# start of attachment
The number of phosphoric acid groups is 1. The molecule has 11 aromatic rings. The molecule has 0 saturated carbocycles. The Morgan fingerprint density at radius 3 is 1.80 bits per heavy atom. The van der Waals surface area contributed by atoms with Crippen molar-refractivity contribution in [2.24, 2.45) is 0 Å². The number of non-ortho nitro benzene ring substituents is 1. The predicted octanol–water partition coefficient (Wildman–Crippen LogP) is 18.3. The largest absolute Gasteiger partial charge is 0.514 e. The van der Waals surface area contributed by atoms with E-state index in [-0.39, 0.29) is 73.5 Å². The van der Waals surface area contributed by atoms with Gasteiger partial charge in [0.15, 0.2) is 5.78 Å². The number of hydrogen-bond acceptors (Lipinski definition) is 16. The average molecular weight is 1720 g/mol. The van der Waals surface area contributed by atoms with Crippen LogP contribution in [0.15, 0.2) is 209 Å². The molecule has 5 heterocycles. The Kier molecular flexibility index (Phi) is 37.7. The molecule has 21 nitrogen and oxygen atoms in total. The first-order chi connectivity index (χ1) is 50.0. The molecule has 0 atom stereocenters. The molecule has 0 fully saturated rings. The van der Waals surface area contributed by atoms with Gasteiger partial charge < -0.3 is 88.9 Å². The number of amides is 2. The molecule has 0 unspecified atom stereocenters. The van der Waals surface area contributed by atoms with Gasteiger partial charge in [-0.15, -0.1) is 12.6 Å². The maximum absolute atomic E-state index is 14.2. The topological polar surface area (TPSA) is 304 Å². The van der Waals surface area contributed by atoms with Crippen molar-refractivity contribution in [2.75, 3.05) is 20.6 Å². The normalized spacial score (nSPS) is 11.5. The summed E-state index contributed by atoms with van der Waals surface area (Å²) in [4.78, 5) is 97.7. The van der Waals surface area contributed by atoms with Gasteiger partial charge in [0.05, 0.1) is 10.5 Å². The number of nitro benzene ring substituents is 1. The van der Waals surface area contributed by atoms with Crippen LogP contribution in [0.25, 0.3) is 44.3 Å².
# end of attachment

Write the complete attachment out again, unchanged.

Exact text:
The number of phosphoric acid groups is 1. The molecule has 11 aromatic rings. The molecule has 0 saturated carbocycles. The Morgan fingerprint density at radius 3 is 1.80 bits per heavy atom. The van der Waals surface area contributed by atoms with Crippen molar-refractivity contribution in [2.24, 2.45) is 0 Å². The number of non-ortho nitro benzene ring substituents is 1. The predicted octanol–water partition coefficient (Wildman–Crippen LogP) is 18.3. The largest absolute Gasteiger partial charge is 0.514 e. The van der Waals surface area contributed by atoms with E-state index in [-0.39, 0.29) is 73.5 Å². The van der Waals surface area contributed by atoms with Gasteiger partial charge in [0.15, 0.2) is 5.78 Å². The number of hydrogen-bond acceptors (Lipinski definition) is 16. The average molecular weight is 1720 g/mol. The van der Waals surface area contributed by atoms with Crippen LogP contribution in [0.15, 0.2) is 209 Å². The molecule has 5 heterocycles. The Kier molecular flexibility index (Phi) is 37.7. The molecule has 21 nitrogen and oxygen atoms in total. The first-order chi connectivity index (χ1) is 50.0. The molecule has 0 atom stereocenters. The molecule has 0 fully saturated rings. The van der Waals surface area contributed by atoms with Gasteiger partial charge < -0.3 is 88.9 Å². The number of amides is 2. The molecule has 0 unspecified atom stereocenters. The van der Waals surface area contributed by atoms with Gasteiger partial charge in [-0.15, -0.1) is 12.6 Å². The maximum absolute atomic E-state index is 14.2. The topological polar surface area (TPSA) is 304 Å². The van der Waals surface area contributed by atoms with Crippen molar-refractivity contribution in [2.75, 3.05) is 20.6 Å². The normalized spacial score (nSPS) is 11.5. The summed E-state index contributed by atoms with van der Waals surface area (Å²) in [4.78, 5) is 97.7. The van der Waals surface area contributed by atoms with Gasteiger partial charge in [0.05, 0.1) is 10.5 Å². The number of nitro benzene ring substituents is 1. The van der Waals surface area contributed by atoms with Crippen LogP contribution in [0.25, 0.3) is 44.3 Å².